In one embodiment, the summation function 418 may yield (P1+x1,k) which may be modulated by the orthogonal modulator 420 a. (P1+x1,k) may be modulated by the orthogonal function φ1(t) 422 a, in time [(k−1)Ts, kTs). In other words x1(t)=(P1+x1,k) φ1(t), and

( k - 1 ) T s kT s ϕ 1 ( t ) ϕ 2 * ( t ) t = 0
so that at a receiver, a correlation may be performed with the appropriate orthogonal function φ1(t) 422 a which may yield an estimate of (P1+x1,k). The estimate of (P1+x1,k) may include additive noise.

An added requirement that

T κ χ l κ P ( t - κ T s ) τ = 0
may indicate that the number of orthogonal signals transmitted over any given antenna may be two. Further, the number of reference signals transmitted may also be two. The above mentioned example provides the same occupancy of degrees of freedom as with the Hassibi and Hochwald states. In one embodiment, these degrees of freedom may come from the orthogonal modulation. In particular, if an OFDM modulation is implemented, then the reference signal P1 408 a occupies the 0 Hz carrier position of the modulation.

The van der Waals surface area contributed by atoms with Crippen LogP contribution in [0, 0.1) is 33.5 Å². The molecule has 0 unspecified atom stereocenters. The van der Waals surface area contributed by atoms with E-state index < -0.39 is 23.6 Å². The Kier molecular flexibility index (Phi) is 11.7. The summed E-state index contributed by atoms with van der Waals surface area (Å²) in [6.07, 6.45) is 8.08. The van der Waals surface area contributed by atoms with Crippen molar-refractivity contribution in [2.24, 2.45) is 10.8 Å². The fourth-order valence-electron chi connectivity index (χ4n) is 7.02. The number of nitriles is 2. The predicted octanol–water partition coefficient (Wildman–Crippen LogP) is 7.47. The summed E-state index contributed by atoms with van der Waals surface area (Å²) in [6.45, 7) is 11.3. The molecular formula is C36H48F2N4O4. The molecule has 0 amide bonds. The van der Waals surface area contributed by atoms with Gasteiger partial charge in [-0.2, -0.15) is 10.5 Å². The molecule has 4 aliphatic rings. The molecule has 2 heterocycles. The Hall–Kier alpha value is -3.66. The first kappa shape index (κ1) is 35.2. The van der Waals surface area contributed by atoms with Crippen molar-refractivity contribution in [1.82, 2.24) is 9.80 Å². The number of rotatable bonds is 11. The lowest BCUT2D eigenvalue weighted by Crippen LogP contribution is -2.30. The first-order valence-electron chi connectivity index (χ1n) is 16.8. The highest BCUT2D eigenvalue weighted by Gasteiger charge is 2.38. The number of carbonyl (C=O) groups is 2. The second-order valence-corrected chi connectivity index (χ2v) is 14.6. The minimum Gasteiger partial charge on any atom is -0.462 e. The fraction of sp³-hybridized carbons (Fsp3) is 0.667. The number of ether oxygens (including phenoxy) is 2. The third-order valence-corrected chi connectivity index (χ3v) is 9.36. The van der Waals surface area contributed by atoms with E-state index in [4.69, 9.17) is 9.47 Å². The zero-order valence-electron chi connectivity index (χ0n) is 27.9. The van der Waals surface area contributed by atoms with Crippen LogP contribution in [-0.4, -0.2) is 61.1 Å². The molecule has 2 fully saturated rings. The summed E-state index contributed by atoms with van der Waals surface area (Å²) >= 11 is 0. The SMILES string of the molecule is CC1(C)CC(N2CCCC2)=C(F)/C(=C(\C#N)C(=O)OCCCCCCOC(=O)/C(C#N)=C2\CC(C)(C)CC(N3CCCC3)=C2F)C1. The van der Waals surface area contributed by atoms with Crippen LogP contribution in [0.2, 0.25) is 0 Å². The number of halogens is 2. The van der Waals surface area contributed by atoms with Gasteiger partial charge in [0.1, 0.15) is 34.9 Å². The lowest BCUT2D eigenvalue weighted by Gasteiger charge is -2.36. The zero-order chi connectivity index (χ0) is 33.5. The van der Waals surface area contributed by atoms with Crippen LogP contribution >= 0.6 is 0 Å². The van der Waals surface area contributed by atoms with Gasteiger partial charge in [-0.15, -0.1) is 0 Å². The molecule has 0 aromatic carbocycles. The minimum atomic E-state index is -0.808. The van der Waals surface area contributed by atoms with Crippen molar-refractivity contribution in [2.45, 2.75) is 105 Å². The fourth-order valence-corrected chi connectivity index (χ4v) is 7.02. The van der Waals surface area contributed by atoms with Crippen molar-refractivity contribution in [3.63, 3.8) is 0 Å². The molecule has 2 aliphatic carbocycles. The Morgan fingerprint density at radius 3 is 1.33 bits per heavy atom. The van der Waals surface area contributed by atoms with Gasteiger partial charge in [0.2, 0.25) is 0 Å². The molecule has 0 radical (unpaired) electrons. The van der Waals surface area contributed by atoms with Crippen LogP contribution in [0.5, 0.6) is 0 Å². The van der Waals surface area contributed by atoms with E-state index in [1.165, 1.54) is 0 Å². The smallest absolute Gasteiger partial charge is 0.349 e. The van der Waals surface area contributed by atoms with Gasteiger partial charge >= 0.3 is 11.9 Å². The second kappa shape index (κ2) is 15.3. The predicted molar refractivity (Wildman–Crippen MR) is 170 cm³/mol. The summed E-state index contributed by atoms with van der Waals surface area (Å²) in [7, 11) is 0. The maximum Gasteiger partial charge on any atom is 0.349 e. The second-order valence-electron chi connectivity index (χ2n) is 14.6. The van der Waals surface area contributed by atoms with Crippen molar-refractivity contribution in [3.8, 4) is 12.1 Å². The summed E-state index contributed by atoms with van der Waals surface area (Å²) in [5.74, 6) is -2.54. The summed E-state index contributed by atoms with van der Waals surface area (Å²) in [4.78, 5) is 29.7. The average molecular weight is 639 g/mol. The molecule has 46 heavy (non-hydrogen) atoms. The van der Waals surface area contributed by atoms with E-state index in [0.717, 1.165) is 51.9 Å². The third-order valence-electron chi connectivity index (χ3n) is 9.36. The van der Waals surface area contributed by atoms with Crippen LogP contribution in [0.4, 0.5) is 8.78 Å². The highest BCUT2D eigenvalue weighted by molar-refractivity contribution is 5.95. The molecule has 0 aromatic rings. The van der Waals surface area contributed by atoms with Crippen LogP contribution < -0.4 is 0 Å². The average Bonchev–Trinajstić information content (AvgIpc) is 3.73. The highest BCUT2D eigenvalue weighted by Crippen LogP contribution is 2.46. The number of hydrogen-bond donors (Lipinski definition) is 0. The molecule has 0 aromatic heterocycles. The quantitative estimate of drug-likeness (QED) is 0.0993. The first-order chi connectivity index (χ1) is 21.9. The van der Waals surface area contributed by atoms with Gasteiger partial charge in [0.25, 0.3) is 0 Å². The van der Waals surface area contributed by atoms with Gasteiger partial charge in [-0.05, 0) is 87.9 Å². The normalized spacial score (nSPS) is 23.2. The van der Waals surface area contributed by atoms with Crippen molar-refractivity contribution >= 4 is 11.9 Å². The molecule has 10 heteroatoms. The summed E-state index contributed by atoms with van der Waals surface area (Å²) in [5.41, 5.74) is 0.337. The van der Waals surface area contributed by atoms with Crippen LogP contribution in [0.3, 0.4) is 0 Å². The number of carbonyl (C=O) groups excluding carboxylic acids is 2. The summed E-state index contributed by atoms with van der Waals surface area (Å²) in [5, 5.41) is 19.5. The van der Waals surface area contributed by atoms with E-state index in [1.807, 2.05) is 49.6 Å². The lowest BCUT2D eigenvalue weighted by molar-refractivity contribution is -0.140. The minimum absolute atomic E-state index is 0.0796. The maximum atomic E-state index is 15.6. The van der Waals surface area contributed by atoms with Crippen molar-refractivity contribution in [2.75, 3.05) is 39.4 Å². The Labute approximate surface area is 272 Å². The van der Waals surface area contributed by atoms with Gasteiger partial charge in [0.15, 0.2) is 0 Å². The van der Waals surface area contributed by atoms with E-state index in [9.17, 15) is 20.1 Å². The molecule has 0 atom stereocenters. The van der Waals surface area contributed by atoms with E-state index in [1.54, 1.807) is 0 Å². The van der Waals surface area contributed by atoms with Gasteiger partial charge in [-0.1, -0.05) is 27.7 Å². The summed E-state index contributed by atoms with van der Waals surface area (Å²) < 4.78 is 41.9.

FIG. 4 b is a block diagram illustrating one embodiment of a transmitter 400 in which a single transmitter antenna 444 is used to transmit a data signal x3(t) 442 simultaneously with a reference signal P3 434 using an orthogonal modulation.

A signal 430 may be encoded by a data encoder 432 which serves to change a signal or data into code. The output of the data encoder 432 may be referred to as x3,k 446. A summation function 436 may sum the output of the data encoder 432 with the reference signal 434. An orthogonal modulator 438 may modulate the summed signals with orthogonal functions φ3(t) 440. The transmitter antenna 444 may transmit the modulated signal to a receiver.

FIG. 5 is a flow diagram illustrating one embodiment of a method 500 to transmit data. In one embodiment, the transmitter 400 may implement the method 500. The method 500 begins and the transmitter 400 receives 502 a multiplexed data signal. The transmitter 400 may apply 504 a demultiplexer 404 to the data signal. In one embodiment, the demultiplexer 404 may be applied 504 to the data signal in order to split the multiplexed data signal into multiple data signals as previously explained.